Bernstein, a film professor and book author, joined Emory faculty in 1989 and has contributed more than $1.1 million to political campaigns since. In this election cycle, he has donated over $170,000. Bernstein’s 2020 political contributions surpass the next-highest donor by more than $150,000.
“I think it’s pretty clear from my giving what my wife and I value,” Bernstein told the Wheel. “We’re liberal democrats and we’ve just kind of found the way that our national government and local government is running … does not seem to be true to American democracy.”
His political support has not come without drawbacks, however.
“As you can imagine, our phone rings off the hook from people all over the country who are running,” Bernstein said. “I don’t think two or three days go by without getting [a phone call]. We actually got caller ID on our phone line because of the Democratic Party years ago.”
Bernstein said that because of the high volume of calls, he defers to party committees to decide which races merit donations.
“That’s where we’re saying we trust your judgement as to which candidates need the support,” he said. “It’s sort of like a mutual fund. Let the managers decide what to invest in.”
Bernstein also acknowledged the role that political donations play in his public perception as a professor, saying “I would prefer that students not perceive any kind of political bias in what I’m saying, but … there are other faculty I think who feel like it’s very appropriate and their responsibility to discuss.”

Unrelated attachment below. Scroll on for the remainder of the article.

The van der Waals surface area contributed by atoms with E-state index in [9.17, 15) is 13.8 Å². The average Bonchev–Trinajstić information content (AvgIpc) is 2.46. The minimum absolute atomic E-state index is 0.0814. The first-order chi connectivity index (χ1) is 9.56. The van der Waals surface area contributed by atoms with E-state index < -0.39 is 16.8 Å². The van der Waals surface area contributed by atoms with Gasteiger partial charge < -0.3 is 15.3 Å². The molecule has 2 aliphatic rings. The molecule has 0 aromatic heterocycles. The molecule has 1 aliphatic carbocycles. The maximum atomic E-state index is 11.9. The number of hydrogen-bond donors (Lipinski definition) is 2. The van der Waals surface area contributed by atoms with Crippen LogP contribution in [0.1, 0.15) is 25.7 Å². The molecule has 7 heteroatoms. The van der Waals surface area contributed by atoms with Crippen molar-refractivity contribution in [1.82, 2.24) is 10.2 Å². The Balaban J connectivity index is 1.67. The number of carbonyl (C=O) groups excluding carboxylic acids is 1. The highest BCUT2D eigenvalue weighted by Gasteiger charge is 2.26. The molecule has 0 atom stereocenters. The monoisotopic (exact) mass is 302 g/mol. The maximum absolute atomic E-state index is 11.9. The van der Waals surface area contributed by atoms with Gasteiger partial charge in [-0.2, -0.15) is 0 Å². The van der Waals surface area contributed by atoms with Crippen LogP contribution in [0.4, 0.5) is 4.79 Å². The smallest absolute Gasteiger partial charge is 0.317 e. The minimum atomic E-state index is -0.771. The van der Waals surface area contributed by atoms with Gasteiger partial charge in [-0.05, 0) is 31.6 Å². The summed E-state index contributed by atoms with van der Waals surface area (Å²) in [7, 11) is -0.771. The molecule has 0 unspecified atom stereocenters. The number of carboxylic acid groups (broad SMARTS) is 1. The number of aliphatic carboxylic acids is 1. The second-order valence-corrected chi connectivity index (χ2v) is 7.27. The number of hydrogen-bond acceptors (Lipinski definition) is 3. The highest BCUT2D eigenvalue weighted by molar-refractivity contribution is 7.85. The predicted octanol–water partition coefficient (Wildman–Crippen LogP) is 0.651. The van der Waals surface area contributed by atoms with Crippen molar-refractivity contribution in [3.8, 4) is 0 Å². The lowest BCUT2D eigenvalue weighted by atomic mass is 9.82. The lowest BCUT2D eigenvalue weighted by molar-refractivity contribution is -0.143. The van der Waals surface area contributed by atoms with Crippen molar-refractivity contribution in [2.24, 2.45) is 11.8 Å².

This analysis contains donors employed by Emory University, Emory Medical School Healthcare, the Law School and other affiliates. Because several donors gave donations through ActBlue, the Wheel further identified which candidates received the disclosed contributions.
Though Emory does not comment on employees’ political donations, the University “encourages all members of the community to exercise their rights as citizens and to participate in the electoral process if they chose to do so,” the Office of the General Counsel states.
Correction (2/5/20 at 11:00 a.m.): A previous version of this article stated that Matthew Bernstein joined Emory faculty in 1990. In fact, he joined the faculty in 1989.
Correction (2/5/20 at 1:56 p.m.): This article has been corrected to show that Matthew Bernstein donated $172,098 and Fred Smith donated $14,550.